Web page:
How to Prepare for a Planned Caesarean

30 May 2019

Having a caesarean can be a daunting prospect, especially if you're unprepared, and now that I have had two drastically different caesareans, I wanted to share a post with the kind of information I was looking for both after my emergency caesarean back in 2016, as well as my planned gentle caesarean in 2018.

A caesarean doesn't have to be this big scary procedure, in fact, it can be just as special as a vaginal birth. Make yourself as informed as possible, ask your midwife, consultant and any hospital staff you are dealing with in regards to your caesarean, as many questions as you need to; they will be more than happy to answer your questions and you do, of course, have a right to be as informed as possible.

When I was pregnant with Hadley I did a lot of research into how I could make my planned caesarean a calmer, happier experience than the unplanned caesarean I had with Willow in 2016. From asking questions, reading The Positive Birth Book and doing lots of online research into how others had made their planned caesareans a happy experience, I decided a woman-centred gentle caesarean was the way I wanted to do things and although, at first, I was sceptical about how willing my hospital would be, I was very pleasantly surprised to find they encouraged me to go for a gentle caesarean and to ask for whatever I wanted; if they could accommodate my wishes, they would. Which leads me onto my second point, writing a birth plan.

So many people I have spoken to think it is 'pointless' or 'wishful thinking' to write a birth plan for a planned caesarean, but why? The Positive Birth Book gave me the confidence to go ahead with writing one for my planned section and I followed the guidance in there to create a 'visual birth plan', which my hospital was actually pretty impressed with. I included things I never even imagined would be possible with a caesarean and only knew about because of The Positive Birth Book and the research I had done, whilst remaining realistic. Ultimately, the safe arrival of our baby was always the top priority and I would happily forget every point of my birth plan if it was in the best interests of my baby, or myself, that goes without saying.

But working towards a woman-centred gentle caesarean was a hugely positive step for me in preparing for my planned caesarean. It made me feel like I had not so much control, but a valid voice in how my caesarean would take place. It felt like I would have an active role in the birth of our daughter and it eased my anxiety, tremendously. It helped make Hadley's birth a healing experience, after the unplanned caesarean I had with Willow.

Packing my hospital bags (which I will belatedly be sharing in an upcoming post) helped me feel 'ready' for what was about to happen; major abdominal surgery, our family growing, all whilst taking care of a newborn 24/7. It took a lot of pressure off, finally having our bags packed and ready - with a third bag 'just in case' ready if need be that could be brought in if we needed it. It always feels all the more real when you pack your hospital bags.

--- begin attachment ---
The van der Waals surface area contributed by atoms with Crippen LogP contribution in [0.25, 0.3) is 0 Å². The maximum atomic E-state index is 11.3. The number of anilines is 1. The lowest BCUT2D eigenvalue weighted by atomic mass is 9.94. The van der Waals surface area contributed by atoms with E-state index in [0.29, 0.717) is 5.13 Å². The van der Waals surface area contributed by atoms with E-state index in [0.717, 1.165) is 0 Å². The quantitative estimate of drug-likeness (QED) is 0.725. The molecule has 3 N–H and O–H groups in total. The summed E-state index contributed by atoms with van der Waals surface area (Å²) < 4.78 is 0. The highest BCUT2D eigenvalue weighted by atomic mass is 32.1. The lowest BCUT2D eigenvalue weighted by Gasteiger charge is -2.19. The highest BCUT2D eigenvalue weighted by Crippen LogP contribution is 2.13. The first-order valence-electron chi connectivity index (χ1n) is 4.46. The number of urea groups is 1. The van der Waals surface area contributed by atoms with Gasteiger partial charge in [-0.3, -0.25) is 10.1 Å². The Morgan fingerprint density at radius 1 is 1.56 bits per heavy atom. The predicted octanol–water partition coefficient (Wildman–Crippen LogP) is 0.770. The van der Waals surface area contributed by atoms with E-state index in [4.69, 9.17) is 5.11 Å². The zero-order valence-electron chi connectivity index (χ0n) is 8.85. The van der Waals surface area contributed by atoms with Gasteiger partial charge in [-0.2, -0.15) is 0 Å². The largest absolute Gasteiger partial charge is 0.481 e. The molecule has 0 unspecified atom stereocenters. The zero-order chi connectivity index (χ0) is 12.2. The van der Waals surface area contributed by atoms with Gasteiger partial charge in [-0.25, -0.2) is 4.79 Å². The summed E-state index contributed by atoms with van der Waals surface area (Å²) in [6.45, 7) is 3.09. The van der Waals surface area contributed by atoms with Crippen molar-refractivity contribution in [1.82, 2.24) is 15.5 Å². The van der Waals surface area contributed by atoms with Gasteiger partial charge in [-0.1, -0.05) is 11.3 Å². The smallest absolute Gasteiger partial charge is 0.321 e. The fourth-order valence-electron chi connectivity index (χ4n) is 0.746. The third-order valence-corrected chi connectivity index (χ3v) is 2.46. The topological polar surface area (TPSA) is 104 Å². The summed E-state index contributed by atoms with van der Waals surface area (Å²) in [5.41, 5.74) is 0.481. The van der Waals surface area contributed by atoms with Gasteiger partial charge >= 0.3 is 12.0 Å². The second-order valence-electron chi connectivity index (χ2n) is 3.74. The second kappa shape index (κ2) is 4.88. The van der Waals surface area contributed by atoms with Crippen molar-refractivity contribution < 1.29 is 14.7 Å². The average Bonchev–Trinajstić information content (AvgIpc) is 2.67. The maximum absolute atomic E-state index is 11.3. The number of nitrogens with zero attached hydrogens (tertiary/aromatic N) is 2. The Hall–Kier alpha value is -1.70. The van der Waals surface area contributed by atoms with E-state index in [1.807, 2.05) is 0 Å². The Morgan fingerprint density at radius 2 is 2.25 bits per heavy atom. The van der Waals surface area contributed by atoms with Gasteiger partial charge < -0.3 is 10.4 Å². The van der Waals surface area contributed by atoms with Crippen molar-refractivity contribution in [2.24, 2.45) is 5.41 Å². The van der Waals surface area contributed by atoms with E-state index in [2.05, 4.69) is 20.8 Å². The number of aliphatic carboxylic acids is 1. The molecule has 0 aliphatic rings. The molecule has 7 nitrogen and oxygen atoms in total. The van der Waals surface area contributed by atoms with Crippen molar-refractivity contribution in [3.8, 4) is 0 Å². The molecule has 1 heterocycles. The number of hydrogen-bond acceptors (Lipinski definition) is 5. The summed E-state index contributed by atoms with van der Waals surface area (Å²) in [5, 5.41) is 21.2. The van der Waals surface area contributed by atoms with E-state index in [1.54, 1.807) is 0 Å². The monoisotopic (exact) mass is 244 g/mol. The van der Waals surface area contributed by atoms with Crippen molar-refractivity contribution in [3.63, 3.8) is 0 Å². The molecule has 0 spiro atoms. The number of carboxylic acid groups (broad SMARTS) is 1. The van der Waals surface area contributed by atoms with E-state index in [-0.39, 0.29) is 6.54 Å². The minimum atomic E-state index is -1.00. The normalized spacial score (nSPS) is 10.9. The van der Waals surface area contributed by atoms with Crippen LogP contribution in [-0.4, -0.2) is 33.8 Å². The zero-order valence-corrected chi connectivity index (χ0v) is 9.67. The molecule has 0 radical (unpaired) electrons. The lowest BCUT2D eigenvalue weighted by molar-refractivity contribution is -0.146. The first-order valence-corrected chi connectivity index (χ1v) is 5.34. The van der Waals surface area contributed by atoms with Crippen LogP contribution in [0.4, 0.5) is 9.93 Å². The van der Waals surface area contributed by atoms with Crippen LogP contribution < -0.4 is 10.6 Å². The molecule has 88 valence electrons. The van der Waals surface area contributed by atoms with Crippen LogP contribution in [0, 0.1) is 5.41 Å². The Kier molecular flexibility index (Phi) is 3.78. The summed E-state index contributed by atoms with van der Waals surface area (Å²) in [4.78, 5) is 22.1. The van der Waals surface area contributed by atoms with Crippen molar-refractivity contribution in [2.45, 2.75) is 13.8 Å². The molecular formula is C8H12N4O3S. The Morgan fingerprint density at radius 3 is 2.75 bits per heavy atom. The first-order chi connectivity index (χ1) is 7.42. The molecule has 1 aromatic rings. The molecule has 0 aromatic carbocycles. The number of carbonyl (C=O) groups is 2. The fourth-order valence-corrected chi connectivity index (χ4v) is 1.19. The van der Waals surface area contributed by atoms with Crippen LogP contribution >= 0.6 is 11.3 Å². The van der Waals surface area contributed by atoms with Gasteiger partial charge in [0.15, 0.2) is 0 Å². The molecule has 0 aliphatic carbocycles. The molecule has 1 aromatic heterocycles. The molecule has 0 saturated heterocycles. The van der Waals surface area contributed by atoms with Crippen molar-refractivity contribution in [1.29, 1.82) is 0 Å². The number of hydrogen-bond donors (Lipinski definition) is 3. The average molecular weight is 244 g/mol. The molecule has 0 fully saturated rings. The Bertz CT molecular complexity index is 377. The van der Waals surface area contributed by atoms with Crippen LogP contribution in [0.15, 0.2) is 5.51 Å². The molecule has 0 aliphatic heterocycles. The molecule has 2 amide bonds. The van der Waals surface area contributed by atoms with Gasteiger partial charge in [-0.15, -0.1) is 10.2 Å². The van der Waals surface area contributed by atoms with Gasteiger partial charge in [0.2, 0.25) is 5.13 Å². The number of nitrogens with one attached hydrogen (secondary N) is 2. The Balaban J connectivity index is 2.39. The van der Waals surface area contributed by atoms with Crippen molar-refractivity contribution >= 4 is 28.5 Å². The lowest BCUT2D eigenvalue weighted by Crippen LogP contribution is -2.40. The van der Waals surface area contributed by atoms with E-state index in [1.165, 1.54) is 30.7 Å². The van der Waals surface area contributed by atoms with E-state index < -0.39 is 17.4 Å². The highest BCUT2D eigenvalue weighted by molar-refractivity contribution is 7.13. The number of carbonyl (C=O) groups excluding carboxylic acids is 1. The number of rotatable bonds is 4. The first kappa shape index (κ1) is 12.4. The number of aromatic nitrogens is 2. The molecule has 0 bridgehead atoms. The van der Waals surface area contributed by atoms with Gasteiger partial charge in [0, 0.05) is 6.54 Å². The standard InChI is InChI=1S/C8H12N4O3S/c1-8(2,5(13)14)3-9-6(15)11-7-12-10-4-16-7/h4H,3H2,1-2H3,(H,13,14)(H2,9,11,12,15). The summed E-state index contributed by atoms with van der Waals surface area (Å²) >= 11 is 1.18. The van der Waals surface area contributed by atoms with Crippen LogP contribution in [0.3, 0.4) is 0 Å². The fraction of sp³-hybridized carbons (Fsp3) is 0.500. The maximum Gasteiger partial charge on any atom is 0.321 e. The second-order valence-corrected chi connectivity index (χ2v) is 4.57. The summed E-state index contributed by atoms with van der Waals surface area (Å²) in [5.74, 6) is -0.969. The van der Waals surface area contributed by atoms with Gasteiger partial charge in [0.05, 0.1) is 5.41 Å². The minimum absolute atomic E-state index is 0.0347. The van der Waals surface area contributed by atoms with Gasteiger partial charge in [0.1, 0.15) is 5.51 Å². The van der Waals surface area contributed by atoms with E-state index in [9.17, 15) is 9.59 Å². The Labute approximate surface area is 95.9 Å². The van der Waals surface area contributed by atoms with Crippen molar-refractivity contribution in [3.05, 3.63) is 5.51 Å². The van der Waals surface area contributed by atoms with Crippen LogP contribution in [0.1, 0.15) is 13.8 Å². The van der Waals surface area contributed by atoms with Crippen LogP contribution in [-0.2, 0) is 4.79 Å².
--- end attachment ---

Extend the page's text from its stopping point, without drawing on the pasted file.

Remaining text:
It's tempting with a planned caesarean to leave your hospital bags until the last minute, but having a caesarean planned doesn't guarantee your body won't go into labour before your section date, not forgetting the possibility that your section date could be moved. Get those bags packed with at least a few weeks to spare!

Even if it's something little, like having your favourite pyjamas and slippers ready for you to get straight into or your favourite takeaway ready to be ordered to take the stress out of 'what's for dinner?'. I also made plans with immediate family for when they would meet Hadley before she was born, so I knew exactly when people would be coming and didn't have to stress about people badgering us to come over when we were in those first few weeks.

This was one of the best things I did preparation wise before I had Hadley; every single drawer was packed with homemade meals cooked in bulk and frozen ready to be taken out on the day we needed it. In total, I prepared 3 whole weeks worth of evening meals as well as a handful of lunches, too. As the only 'cook' in the house, it took a tremendous amount of stress off of me not having to worry about cooking dinner in those first few weeks. It also saved us a fortune in potential takeaways we'd have resorted to otherwise! The sort of meals I cooked includes bolognese, chilli con carne, rogan josh, korma, lasagne, meatballs, beef stews, cottage pies and a few other scrumptious options too.

No matter how you give birth, you've just given birth. Give yourself a break, forget about the household chores you might usually do, forget what anyone might (but definitely won't!) be thinking if they come over to meet the baby and see some dishes on the side or you wearing the same pyjamas for the 5th day in a row. Put baby, any other children you may have and yourself at the top of your priority list. So long as you are clean, fed, watered and clothed, that is really all that matters!

If you have had a planned caesarean and have any tips and tricks which helped you prepare, please do leave them in the comments below - they may just help a nervous expectant mama!